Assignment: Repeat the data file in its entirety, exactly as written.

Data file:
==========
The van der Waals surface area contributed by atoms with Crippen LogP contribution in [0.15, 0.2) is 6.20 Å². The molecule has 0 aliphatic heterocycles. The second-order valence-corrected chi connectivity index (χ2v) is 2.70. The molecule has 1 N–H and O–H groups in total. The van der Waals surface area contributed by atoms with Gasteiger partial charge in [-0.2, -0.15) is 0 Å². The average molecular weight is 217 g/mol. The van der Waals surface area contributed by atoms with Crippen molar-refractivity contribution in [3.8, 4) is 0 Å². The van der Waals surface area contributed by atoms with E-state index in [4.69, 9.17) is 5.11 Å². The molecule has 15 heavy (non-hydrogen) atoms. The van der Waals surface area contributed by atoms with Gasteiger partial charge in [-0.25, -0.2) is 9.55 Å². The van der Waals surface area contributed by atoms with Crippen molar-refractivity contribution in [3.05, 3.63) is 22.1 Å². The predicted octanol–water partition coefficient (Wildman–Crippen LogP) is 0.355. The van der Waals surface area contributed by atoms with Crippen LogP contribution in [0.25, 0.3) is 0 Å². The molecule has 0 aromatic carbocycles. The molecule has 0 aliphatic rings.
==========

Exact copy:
The van der Waals surface area contributed by atoms with Crippen LogP contribution in [0.15, 0.2) is 6.20 Å². The molecule has 0 aliphatic heterocycles. The second-order valence-corrected chi connectivity index (χ2v) is 2.70. The molecule has 1 N–H and O–H groups in total. The van der Waals surface area contributed by atoms with Gasteiger partial charge in [-0.2, -0.15) is 0 Å². The average molecular weight is 217 g/mol. The van der Waals surface area contributed by atoms with Crippen molar-refractivity contribution in [3.8, 4) is 0 Å². The van der Waals surface area contributed by atoms with E-state index in [4.69, 9.17) is 5.11 Å². The molecule has 15 heavy (non-hydrogen) atoms. The van der Waals surface area contributed by atoms with Gasteiger partial charge in [-0.25, -0.2) is 9.55 Å². The van der Waals surface area contributed by atoms with Crippen molar-refractivity contribution in [3.05, 3.63) is 22.1 Å². The predicted octanol–water partition coefficient (Wildman–Crippen LogP) is 0.355. The van der Waals surface area contributed by atoms with Crippen LogP contribution in [0.25, 0.3) is 0 Å². The molecule has 0 aromatic carbocycles. The molecule has 0 aliphatic rings.